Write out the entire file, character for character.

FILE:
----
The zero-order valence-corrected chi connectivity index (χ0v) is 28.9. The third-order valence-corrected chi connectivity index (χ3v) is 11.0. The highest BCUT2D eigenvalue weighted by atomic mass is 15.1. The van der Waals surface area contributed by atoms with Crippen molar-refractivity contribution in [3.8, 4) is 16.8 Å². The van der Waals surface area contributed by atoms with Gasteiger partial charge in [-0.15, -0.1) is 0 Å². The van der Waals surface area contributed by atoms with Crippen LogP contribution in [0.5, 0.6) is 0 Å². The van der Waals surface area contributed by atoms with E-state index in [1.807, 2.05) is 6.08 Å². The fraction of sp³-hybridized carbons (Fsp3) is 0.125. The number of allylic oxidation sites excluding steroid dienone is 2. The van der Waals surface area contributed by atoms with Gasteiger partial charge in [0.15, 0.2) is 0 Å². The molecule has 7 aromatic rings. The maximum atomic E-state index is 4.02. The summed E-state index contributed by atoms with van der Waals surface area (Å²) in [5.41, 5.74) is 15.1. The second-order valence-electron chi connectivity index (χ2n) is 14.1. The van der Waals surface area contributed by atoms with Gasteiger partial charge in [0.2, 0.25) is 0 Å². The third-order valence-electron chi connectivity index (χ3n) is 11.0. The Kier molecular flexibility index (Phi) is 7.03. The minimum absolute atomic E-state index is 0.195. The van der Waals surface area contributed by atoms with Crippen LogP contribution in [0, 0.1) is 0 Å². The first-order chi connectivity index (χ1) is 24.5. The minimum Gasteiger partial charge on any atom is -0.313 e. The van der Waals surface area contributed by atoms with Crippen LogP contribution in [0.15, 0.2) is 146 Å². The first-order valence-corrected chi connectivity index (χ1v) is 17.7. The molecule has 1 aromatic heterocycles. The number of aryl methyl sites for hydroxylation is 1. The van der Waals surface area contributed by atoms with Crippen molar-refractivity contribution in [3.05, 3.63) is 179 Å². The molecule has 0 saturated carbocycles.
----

The zero-order valence-corrected chi connectivity index (χ0v) is 28.9. The third-order valence-corrected chi connectivity index (χ3v) is 11.0. The highest BCUT2D eigenvalue weighted by atomic mass is 15.1. The van der Waals surface area contributed by atoms with Crippen molar-refractivity contribution in [3.8, 4) is 16.8 Å². The van der Waals surface area contributed by atoms with Gasteiger partial charge in [-0.15, -0.1) is 0 Å². The van der Waals surface area contributed by atoms with Crippen LogP contribution in [0.5, 0.6) is 0 Å². The van der Waals surface area contributed by atoms with E-state index in [1.807, 2.05) is 6.08 Å². The fraction of sp³-hybridized carbons (Fsp3) is 0.125. The number of allylic oxidation sites excluding steroid dienone is 2. The van der Waals surface area contributed by atoms with Gasteiger partial charge in [0.15, 0.2) is 0 Å². The molecule has 7 aromatic rings. The maximum atomic E-state index is 4.02. The summed E-state index contributed by atoms with van der Waals surface area (Å²) in [5.41, 5.74) is 15.1. The second-order valence-electron chi connectivity index (χ2n) is 14.1. The van der Waals surface area contributed by atoms with Gasteiger partial charge in [0.2, 0.25) is 0 Å². The third-order valence-electron chi connectivity index (χ3n) is 11.0. The Kier molecular flexibility index (Phi) is 7.03. The minimum absolute atomic E-state index is 0.195. The van der Waals surface area contributed by atoms with Crippen LogP contribution in [0, 0.1) is 0 Å². The first-order chi connectivity index (χ1) is 24.5. The minimum Gasteiger partial charge on any atom is -0.313 e. The van der Waals surface area contributed by atoms with Crippen LogP contribution in [0.15, 0.2) is 146 Å². The first-order valence-corrected chi connectivity index (χ1v) is 17.7. The molecule has 1 aromatic heterocycles. The number of aryl methyl sites for hydroxylation is 1. The van der Waals surface area contributed by atoms with Crippen molar-refractivity contribution in [3.05, 3.63) is 179 Å². The molecule has 0 saturated carbocycles.